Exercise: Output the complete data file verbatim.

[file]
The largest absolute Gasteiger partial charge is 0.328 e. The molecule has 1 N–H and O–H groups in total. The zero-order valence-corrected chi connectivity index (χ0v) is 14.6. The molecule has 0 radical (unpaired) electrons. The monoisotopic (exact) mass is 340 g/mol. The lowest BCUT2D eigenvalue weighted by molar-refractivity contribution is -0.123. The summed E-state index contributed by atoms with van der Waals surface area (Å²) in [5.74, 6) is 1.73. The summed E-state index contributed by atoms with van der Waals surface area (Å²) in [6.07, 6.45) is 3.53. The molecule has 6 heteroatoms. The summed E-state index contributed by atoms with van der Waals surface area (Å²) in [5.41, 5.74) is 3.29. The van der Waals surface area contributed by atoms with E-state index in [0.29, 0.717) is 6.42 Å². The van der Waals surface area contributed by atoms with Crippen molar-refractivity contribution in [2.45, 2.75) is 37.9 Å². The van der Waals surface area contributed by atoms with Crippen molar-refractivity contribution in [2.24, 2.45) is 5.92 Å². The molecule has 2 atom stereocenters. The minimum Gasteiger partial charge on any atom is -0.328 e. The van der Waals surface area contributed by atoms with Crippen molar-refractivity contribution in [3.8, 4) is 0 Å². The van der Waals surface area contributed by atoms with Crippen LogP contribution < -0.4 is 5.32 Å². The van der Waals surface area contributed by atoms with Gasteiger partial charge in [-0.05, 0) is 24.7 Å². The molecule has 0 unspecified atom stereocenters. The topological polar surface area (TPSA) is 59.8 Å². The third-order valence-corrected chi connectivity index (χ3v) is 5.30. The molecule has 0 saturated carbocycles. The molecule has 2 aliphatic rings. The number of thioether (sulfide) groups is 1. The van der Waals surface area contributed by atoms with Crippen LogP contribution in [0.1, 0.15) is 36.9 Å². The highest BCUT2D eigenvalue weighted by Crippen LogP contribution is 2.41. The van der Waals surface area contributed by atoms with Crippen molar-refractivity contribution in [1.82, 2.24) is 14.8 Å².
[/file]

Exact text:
The largest absolute Gasteiger partial charge is 0.328 e. The molecule has 1 N–H and O–H groups in total. The zero-order valence-corrected chi connectivity index (χ0v) is 14.6. The molecule has 0 radical (unpaired) electrons. The monoisotopic (exact) mass is 340 g/mol. The lowest BCUT2D eigenvalue weighted by molar-refractivity contribution is -0.123. The summed E-state index contributed by atoms with van der Waals surface area (Å²) in [5.74, 6) is 1.73. The summed E-state index contributed by atoms with van der Waals surface area (Å²) in [6.07, 6.45) is 3.53. The molecule has 6 heteroatoms. The summed E-state index contributed by atoms with van der Waals surface area (Å²) in [5.41, 5.74) is 3.29. The van der Waals surface area contributed by atoms with E-state index in [0.29, 0.717) is 6.42 Å². The van der Waals surface area contributed by atoms with Crippen molar-refractivity contribution in [2.45, 2.75) is 37.9 Å². The van der Waals surface area contributed by atoms with Crippen molar-refractivity contribution in [2.24, 2.45) is 5.92 Å². The molecule has 2 atom stereocenters. The minimum Gasteiger partial charge on any atom is -0.328 e. The van der Waals surface area contributed by atoms with Crippen molar-refractivity contribution in [3.8, 4) is 0 Å². The van der Waals surface area contributed by atoms with Crippen LogP contribution < -0.4 is 5.32 Å². The van der Waals surface area contributed by atoms with Gasteiger partial charge in [-0.05, 0) is 24.7 Å². The molecule has 0 unspecified atom stereocenters. The topological polar surface area (TPSA) is 59.8 Å². The third-order valence-corrected chi connectivity index (χ3v) is 5.30. The molecule has 0 saturated carbocycles. The molecule has 2 aliphatic rings. The number of thioether (sulfide) groups is 1. The van der Waals surface area contributed by atoms with Crippen LogP contribution in [0.1, 0.15) is 36.9 Å². The highest BCUT2D eigenvalue weighted by Crippen LogP contribution is 2.41. The van der Waals surface area contributed by atoms with Crippen molar-refractivity contribution in [1.82, 2.24) is 14.8 Å².